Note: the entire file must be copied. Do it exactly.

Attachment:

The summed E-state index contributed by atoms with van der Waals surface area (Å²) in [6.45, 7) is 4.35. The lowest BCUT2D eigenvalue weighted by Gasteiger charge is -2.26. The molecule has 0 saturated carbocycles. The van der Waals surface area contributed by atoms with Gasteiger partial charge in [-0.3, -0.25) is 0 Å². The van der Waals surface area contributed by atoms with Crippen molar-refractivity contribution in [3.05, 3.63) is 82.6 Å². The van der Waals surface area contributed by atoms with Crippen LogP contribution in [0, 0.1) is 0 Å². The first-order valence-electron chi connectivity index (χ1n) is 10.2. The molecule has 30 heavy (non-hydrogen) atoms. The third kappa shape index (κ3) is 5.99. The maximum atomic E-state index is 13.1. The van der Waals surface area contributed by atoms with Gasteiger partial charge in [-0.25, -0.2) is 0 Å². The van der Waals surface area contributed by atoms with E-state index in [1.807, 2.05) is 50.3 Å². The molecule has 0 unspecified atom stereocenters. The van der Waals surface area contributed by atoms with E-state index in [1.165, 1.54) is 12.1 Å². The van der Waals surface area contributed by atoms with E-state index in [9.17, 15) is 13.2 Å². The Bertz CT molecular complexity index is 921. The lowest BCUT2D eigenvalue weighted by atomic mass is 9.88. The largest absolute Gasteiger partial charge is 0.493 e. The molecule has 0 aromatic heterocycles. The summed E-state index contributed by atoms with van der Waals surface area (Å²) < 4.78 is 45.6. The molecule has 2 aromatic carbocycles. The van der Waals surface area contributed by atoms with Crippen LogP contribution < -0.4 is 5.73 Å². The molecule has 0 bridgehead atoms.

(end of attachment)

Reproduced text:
The summed E-state index contributed by atoms with van der Waals surface area (Å²) in [6.45, 7) is 4.35. The lowest BCUT2D eigenvalue weighted by Gasteiger charge is -2.26. The molecule has 0 saturated carbocycles. The van der Waals surface area contributed by atoms with Gasteiger partial charge in [-0.3, -0.25) is 0 Å². The van der Waals surface area contributed by atoms with Crippen molar-refractivity contribution in [3.05, 3.63) is 82.6 Å². The van der Waals surface area contributed by atoms with Crippen LogP contribution in [0, 0.1) is 0 Å². The first-order valence-electron chi connectivity index (χ1n) is 10.2. The molecule has 30 heavy (non-hydrogen) atoms. The third kappa shape index (κ3) is 5.99. The maximum atomic E-state index is 13.1. The van der Waals surface area contributed by atoms with Gasteiger partial charge in [-0.25, -0.2) is 0 Å². The van der Waals surface area contributed by atoms with E-state index in [1.807, 2.05) is 50.3 Å². The molecule has 0 unspecified atom stereocenters. The van der Waals surface area contributed by atoms with E-state index in [1.165, 1.54) is 12.1 Å². The van der Waals surface area contributed by atoms with E-state index in [9.17, 15) is 13.2 Å². The Bertz CT molecular complexity index is 921. The lowest BCUT2D eigenvalue weighted by atomic mass is 9.88. The largest absolute Gasteiger partial charge is 0.493 e. The molecule has 0 aromatic heterocycles. The summed E-state index contributed by atoms with van der Waals surface area (Å²) < 4.78 is 45.6. The molecule has 2 aromatic carbocycles. The van der Waals surface area contributed by atoms with Crippen LogP contribution < -0.4 is 5.73 Å². The molecule has 0 bridgehead atoms.